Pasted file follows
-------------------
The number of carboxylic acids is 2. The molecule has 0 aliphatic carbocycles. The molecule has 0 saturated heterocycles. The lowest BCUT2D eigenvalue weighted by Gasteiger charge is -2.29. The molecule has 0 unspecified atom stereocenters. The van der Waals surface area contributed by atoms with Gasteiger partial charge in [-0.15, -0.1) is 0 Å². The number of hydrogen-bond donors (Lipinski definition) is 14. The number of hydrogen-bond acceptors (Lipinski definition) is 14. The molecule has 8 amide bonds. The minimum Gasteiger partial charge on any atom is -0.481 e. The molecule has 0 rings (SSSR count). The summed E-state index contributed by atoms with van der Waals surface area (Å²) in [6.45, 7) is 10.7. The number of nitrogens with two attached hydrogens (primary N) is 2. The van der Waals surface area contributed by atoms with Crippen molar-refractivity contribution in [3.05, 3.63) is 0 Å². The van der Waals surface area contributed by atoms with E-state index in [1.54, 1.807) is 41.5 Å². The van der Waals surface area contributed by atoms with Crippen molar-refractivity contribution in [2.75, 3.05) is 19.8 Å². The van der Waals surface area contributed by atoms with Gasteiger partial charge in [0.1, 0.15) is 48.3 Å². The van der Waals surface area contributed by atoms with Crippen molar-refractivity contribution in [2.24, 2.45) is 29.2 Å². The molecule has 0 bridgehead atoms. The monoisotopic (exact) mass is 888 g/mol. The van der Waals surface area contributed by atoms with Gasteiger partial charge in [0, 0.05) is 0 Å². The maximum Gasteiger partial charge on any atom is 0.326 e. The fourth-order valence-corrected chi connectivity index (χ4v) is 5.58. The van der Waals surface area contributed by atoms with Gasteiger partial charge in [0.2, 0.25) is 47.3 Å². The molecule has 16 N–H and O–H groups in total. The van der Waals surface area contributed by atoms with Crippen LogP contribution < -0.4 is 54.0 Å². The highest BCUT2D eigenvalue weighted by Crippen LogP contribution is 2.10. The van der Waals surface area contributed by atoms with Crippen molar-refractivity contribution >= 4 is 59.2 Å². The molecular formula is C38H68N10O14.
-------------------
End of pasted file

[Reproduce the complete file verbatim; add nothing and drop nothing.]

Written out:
The number of carboxylic acids is 2. The molecule has 0 aliphatic carbocycles. The molecule has 0 saturated heterocycles. The lowest BCUT2D eigenvalue weighted by Gasteiger charge is -2.29. The molecule has 0 unspecified atom stereocenters. The van der Waals surface area contributed by atoms with Gasteiger partial charge in [-0.15, -0.1) is 0 Å². The number of hydrogen-bond donors (Lipinski definition) is 14. The number of hydrogen-bond acceptors (Lipinski definition) is 14. The molecule has 8 amide bonds. The minimum Gasteiger partial charge on any atom is -0.481 e. The molecule has 0 rings (SSSR count). The summed E-state index contributed by atoms with van der Waals surface area (Å²) in [6.45, 7) is 10.7. The number of nitrogens with two attached hydrogens (primary N) is 2. The van der Waals surface area contributed by atoms with Crippen molar-refractivity contribution in [3.05, 3.63) is 0 Å². The van der Waals surface area contributed by atoms with E-state index in [1.54, 1.807) is 41.5 Å². The van der Waals surface area contributed by atoms with Crippen molar-refractivity contribution in [2.75, 3.05) is 19.8 Å². The van der Waals surface area contributed by atoms with Gasteiger partial charge in [0.1, 0.15) is 48.3 Å². The van der Waals surface area contributed by atoms with Crippen molar-refractivity contribution in [2.24, 2.45) is 29.2 Å². The molecule has 0 bridgehead atoms. The monoisotopic (exact) mass is 888 g/mol. The van der Waals surface area contributed by atoms with Gasteiger partial charge in [0, 0.05) is 0 Å². The maximum Gasteiger partial charge on any atom is 0.326 e. The fourth-order valence-corrected chi connectivity index (χ4v) is 5.58. The van der Waals surface area contributed by atoms with Gasteiger partial charge in [0.2, 0.25) is 47.3 Å². The molecule has 16 N–H and O–H groups in total. The van der Waals surface area contributed by atoms with Crippen LogP contribution < -0.4 is 54.0 Å². The highest BCUT2D eigenvalue weighted by Crippen LogP contribution is 2.10. The van der Waals surface area contributed by atoms with Crippen molar-refractivity contribution >= 4 is 59.2 Å². The molecular formula is C38H68N10O14.